Many studies [1215] postulate no clinical advantages to use high energy (>10 MV) in prostate cancer treatments. Wide acceptance of low energy in IMRT is due to the dose conformity and to avoid the risk of photoneutron productions. The adverse effect of low energy includes higher peripheral dose due to complex treatment plans and higher delivery time. Multiple gantry angles will add the integral dose to a great extent [16, 17].

It is felt that the combination of mixed beam can produce better conformity and patient safety; therefore study of dosimetric effects of using a mixed energy beam for prostate IMRT with proper conclusions based on optimization algorithms is carried out. Dosimetric plan evaluations are carried in 6 MV and 15 MV and mixed energy beams plans are studied. Higher energy beams were selected for larger penetration depths and using the low energy was selected for low penetrating regions to achieve desirable dose. A detailed study was performed using two sets of plans, pencil beam and collapsed cone convolution algorithms. Moreover, neutron measurements in mixed energy beam and high energy beam are studied using CR-39 (Columbia resin) neutron track detector in water equivalent plastic phantom.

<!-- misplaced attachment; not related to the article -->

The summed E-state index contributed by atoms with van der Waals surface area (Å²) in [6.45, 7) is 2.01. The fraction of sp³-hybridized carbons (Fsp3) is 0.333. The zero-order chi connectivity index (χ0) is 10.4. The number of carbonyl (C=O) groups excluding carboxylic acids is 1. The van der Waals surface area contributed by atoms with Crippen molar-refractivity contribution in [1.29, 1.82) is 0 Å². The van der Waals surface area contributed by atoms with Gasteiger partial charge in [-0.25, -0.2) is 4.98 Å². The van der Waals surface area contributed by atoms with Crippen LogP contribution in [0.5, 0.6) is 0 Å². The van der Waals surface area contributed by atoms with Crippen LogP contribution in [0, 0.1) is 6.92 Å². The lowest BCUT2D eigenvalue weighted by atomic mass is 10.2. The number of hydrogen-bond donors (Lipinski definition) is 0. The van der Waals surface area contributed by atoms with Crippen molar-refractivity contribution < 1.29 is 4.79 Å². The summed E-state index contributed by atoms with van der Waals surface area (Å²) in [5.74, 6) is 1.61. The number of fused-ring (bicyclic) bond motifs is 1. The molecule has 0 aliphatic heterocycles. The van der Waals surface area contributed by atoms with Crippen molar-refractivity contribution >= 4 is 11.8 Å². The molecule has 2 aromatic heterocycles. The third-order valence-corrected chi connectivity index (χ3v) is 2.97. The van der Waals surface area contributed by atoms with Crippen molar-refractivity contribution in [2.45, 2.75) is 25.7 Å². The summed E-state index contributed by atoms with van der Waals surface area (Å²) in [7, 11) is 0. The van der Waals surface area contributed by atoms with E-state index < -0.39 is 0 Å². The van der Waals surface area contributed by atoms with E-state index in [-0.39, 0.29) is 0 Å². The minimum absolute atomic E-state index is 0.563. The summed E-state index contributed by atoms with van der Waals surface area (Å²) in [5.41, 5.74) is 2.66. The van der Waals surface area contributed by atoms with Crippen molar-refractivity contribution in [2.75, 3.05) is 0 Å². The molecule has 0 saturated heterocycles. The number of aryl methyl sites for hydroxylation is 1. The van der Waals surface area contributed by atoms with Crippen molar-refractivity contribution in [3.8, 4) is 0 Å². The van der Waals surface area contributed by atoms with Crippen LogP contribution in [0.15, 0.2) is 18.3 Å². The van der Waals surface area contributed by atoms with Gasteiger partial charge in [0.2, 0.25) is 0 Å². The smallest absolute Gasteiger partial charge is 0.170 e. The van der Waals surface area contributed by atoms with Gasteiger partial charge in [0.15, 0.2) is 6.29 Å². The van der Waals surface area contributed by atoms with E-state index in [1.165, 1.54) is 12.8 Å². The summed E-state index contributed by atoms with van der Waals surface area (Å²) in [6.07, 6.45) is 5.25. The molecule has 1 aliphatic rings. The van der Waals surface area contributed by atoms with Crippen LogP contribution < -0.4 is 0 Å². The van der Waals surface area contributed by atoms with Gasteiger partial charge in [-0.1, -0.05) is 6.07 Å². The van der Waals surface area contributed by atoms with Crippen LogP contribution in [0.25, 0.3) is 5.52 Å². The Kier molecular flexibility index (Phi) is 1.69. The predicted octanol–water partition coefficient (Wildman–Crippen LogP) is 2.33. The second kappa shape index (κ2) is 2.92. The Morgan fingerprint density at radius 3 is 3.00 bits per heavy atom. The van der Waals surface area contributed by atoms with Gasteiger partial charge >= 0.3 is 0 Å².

2. Materials and Methods

Fifteen patients’ plans with histopathologically confirmed prostate cancer are considered in the present study. 2 mm sliced CT (computed tomography) was taken for all patients for simulation and planning in Oncentra MasterPlan (v. 4.3). A standard dose 78 Gy (Gray) in 39 fractions (2 Gy/fraction) is delivered to treat the prostate and/or seminal vesicles using IMRT technique. All patients are informed about the acute and late effects and they obtain the consent through the research ethic committee of our institute (AJ Cancer Institute-Kuntikana, Mangalore, India).